Despite the semi-offensive implications of this "special needs" marriage class, the content is usually excellent.  On Sunday the topic was Communication.  The always-vibrant Brother Massey gave us his top ten keys to good communication in marriage. I really liked them and wanted to share them here because I think they apply to all relationships.

10 - It's better to be kind than to be right.  Disagreements are healthy from time to time, but it is important to approach them properly.  When both parties are kind, it makes it easier for each person to put pride aside and change their mind if necessary.

9 - Be transparent, be deliberate.  Don't play games.  Don't expect someone to read your mind.  Don't hide your real feelings.  Just be honest and say what you think or feel.

8 - Unplug.  Many marriages now are being challenged by technology.  We are so used to communicating via text and Facebook that often we neglect real meaningful interactions.  Also, don't neglect the people who are most important for the sake of video games.  When you are with your special someone, turn off the techno-gizmo tingy and give them the time they deserve.

7 - Be Vulnerable.  It is impossible to have a deep and meaningful realtionship with someone unless you completely open yourself up to them and allow yourself to be vulnerable.

6 - Don't hold grudges.  This one is self-explanatory.  Nobody wants to live in fear of being reminded of some past offense whenever it suits the other persons agenda.  Not healthy.

5 - No score cards.  At first I thought this was the same as number 6, but it actually deals with who owes whom what.  Just do nice things for each other without keeping tabs or thinking that someone owes somebody something.

4 - First seek to understand before being understood.  I don't fully understand this one and I wish he had gone into more depth with it.  As I understand it, you should be more focused on understanding the other person rather than pushing your own ideas on them.  If both parties are focused on understanding each other first, it will eliminate a lot of miscommunication.

3 - Treat to your spouse like you did when you were dating.  This one is really important to me.  How many couples do you know that criticize each other constantly or just don't seem to like each other much anymore?  I don't want that to happen to me.  This is about continued courtship.  We should always be trying to preserve romance and be our best selves for each other.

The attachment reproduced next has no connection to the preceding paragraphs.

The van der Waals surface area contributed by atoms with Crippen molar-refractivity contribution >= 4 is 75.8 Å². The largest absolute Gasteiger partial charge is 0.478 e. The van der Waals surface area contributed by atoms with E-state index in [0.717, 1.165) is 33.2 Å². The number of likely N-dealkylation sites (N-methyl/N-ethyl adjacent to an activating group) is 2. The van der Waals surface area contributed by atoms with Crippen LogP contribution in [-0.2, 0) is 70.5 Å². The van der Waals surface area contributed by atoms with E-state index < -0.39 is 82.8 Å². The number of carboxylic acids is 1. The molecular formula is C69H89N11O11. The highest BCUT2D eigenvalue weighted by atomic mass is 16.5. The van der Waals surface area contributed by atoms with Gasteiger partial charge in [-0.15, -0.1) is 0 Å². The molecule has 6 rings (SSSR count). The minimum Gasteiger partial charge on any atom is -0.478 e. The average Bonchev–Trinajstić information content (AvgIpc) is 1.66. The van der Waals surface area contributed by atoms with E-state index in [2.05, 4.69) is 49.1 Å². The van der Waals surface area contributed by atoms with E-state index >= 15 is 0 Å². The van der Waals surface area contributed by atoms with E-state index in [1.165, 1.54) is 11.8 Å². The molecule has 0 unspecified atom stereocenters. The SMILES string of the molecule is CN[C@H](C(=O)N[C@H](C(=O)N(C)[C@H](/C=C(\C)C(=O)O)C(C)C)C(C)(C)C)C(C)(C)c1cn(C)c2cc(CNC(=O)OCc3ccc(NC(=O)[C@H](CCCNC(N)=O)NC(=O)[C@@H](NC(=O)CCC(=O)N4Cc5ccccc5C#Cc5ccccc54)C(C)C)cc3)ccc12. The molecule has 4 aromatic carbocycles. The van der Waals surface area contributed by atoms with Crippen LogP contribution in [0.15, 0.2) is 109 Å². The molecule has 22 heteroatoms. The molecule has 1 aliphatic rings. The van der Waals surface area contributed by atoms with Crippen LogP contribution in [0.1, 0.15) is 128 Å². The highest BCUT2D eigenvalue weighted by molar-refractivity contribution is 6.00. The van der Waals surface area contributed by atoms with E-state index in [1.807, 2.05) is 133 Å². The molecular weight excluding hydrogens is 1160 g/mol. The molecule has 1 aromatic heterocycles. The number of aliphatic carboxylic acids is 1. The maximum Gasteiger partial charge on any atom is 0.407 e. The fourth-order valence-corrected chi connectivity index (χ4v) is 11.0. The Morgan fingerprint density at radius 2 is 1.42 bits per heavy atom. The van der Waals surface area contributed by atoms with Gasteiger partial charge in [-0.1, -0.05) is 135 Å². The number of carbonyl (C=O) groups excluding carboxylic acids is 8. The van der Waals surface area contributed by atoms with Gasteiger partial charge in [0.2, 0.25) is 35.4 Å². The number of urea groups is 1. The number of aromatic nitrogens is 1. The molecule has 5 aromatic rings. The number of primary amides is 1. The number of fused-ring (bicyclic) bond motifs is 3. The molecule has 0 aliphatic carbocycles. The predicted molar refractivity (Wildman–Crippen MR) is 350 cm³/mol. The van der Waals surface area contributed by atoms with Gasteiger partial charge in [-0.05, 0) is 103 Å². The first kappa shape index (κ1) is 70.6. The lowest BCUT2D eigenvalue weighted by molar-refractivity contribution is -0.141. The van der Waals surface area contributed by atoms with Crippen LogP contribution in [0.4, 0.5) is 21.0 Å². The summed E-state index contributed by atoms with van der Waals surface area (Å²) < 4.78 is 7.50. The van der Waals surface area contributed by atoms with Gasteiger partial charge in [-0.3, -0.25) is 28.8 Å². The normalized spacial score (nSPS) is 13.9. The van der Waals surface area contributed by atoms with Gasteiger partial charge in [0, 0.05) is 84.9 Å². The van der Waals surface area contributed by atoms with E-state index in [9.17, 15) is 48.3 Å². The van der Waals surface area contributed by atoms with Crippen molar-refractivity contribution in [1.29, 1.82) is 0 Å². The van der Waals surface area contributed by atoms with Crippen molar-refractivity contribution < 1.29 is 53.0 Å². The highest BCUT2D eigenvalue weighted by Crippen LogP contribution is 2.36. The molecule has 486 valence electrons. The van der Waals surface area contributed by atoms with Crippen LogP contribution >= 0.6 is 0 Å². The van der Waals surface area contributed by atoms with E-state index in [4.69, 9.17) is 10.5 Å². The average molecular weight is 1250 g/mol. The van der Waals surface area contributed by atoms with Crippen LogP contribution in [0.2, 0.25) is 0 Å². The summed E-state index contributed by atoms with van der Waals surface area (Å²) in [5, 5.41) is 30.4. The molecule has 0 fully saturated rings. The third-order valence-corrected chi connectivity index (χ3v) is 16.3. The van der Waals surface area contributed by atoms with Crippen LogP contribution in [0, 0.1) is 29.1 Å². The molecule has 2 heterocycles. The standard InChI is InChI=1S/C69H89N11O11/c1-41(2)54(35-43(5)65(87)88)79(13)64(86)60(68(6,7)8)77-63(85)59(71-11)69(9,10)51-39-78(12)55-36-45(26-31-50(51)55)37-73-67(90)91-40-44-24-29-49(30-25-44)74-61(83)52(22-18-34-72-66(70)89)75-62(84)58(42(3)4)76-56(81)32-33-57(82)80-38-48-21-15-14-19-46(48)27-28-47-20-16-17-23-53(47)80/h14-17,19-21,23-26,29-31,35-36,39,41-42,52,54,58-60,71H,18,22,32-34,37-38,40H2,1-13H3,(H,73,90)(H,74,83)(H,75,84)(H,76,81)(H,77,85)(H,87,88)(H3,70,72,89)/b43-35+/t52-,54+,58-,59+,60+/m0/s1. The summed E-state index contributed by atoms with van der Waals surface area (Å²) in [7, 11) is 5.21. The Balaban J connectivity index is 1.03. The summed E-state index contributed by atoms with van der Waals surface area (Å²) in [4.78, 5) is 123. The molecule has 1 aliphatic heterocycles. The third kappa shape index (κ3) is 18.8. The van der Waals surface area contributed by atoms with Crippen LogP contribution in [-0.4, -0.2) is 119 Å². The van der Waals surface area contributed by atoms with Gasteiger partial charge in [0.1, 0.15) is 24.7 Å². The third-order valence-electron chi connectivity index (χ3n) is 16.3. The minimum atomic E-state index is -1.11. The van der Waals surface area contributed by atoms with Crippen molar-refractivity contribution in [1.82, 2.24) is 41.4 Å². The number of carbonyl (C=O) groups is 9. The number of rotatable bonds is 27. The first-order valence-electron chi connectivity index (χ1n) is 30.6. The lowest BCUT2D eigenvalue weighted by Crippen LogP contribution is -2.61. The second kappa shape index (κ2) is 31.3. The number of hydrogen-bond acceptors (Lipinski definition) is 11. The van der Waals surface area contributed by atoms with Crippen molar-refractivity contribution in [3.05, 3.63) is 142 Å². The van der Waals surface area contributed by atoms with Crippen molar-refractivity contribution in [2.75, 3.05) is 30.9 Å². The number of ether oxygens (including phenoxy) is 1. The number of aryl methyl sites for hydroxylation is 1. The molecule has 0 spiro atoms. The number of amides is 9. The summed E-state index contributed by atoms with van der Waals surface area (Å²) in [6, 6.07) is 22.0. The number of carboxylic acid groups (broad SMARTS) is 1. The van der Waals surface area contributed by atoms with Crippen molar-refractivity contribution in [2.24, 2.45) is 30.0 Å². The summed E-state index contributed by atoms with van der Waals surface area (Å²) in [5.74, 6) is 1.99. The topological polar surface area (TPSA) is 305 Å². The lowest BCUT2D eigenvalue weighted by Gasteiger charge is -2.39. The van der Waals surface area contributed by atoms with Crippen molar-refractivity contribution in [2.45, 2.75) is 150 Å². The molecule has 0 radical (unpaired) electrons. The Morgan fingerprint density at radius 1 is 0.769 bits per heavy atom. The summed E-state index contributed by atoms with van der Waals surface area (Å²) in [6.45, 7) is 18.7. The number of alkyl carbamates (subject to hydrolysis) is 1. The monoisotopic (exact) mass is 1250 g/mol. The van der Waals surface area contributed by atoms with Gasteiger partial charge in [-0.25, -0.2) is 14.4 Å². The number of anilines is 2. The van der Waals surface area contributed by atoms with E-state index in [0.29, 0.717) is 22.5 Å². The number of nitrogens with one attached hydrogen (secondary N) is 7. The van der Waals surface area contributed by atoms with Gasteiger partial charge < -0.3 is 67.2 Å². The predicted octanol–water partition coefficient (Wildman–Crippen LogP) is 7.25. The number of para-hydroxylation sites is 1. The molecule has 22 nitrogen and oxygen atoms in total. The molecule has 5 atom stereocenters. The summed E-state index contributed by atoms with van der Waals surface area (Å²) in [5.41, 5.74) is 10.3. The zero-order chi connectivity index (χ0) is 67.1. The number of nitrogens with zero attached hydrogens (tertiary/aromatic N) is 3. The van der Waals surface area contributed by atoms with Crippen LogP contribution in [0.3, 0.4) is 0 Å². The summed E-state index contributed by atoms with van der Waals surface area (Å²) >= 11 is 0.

2 - Speak with kindness and respect.  Similar to number 3 but more fundamental.  Be kind, be patient, be loving, be complimentary.  Avoid sarcasm, and criticism, and saying things to give offense.  You love this person, so why would you speak badly to them?  I would also say that this includes not complaining about them behind their backs.  There are few things more uncomfortable than being around someone who is constantly complaining about their spouse.  I feel bad for those people.

1 - Listen.  Two ears, one mouth, use accordingly.  Duh.

Wednesday, November 10, 2010

'63 Peugeot

Here is what I started with:

My Dad's old bike.
It is a 1963 Peugeot U08 ten-speed.

Until a few months ago, it had been sitting in a storage unit covered in 10 years of dust.
Prior to that, it had sat in our garage collecting dust for about 30 years.

I should have taken pictures before I cleaned it so you could see how gross it was.  In these pictures it actually doesn't look too bad.

All the cables were seized and rotten, it had a bent tooth on the rear cassette, and the handlebars definitely needed some work.  Oh...the tires were also flat.
Yes that is masking tape above the brake levers.

So several weeks ago I went down to the Salt Lake City Bicycle Collective with Robin's dad, who just happens to be an expert in vintage Peugeot's.

Three hours of work, and $14 dollars spent on parts, and I had a '63 Peugeot that rides like new. :)

We installed new cables and housings, straightened the cassette, put a new tube in the front tire, and gave it a thorough tune-up.

Getting the masking tape off took quite a bit more work.  
It was clear that I was going to have to cut it off somehow, but I didn't want to damage the metal underneath.
I went through about 10 plastic knives trying to saw through that petrified mess.
Once I cut through most of it, I just had to go to work peeling as much off as I could.
A rag soaked in gasoline took care of the remaining sticky residue.

The handlebars came out looking clean and shiny!